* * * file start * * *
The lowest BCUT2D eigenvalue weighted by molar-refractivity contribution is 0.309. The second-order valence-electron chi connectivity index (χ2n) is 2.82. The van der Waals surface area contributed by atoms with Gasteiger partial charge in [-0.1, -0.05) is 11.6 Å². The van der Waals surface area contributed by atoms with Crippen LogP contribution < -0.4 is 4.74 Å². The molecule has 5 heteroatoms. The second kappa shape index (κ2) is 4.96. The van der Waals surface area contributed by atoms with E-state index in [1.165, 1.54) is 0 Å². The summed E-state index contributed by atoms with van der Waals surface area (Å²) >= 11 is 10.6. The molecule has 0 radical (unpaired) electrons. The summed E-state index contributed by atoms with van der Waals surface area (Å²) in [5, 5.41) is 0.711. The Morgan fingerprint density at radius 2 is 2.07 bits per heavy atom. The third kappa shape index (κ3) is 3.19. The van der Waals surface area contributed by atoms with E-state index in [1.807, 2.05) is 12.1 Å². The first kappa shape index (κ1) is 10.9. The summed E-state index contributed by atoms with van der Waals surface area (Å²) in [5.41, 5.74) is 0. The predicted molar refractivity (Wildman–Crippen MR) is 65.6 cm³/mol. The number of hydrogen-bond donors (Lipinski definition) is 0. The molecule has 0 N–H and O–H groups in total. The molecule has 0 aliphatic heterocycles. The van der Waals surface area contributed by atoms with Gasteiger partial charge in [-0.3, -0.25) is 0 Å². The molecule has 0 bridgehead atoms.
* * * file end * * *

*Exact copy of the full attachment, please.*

The lowest BCUT2D eigenvalue weighted by molar-refractivity contribution is 0.309. The second-order valence-electron chi connectivity index (χ2n) is 2.82. The van der Waals surface area contributed by atoms with Gasteiger partial charge in [-0.1, -0.05) is 11.6 Å². The van der Waals surface area contributed by atoms with Crippen LogP contribution < -0.4 is 4.74 Å². The molecule has 5 heteroatoms. The second kappa shape index (κ2) is 4.96. The van der Waals surface area contributed by atoms with E-state index in [1.165, 1.54) is 0 Å². The summed E-state index contributed by atoms with van der Waals surface area (Å²) >= 11 is 10.6. The molecule has 0 radical (unpaired) electrons. The summed E-state index contributed by atoms with van der Waals surface area (Å²) in [5, 5.41) is 0.711. The Morgan fingerprint density at radius 2 is 2.07 bits per heavy atom. The third kappa shape index (κ3) is 3.19. The van der Waals surface area contributed by atoms with E-state index in [1.807, 2.05) is 12.1 Å². The first kappa shape index (κ1) is 10.9. The summed E-state index contributed by atoms with van der Waals surface area (Å²) in [5.41, 5.74) is 0. The predicted molar refractivity (Wildman–Crippen MR) is 65.6 cm³/mol. The number of hydrogen-bond donors (Lipinski definition) is 0. The molecule has 0 N–H and O–H groups in total. The molecule has 0 aliphatic heterocycles. The van der Waals surface area contributed by atoms with Gasteiger partial charge in [-0.3, -0.25) is 0 Å². The molecule has 0 bridgehead atoms.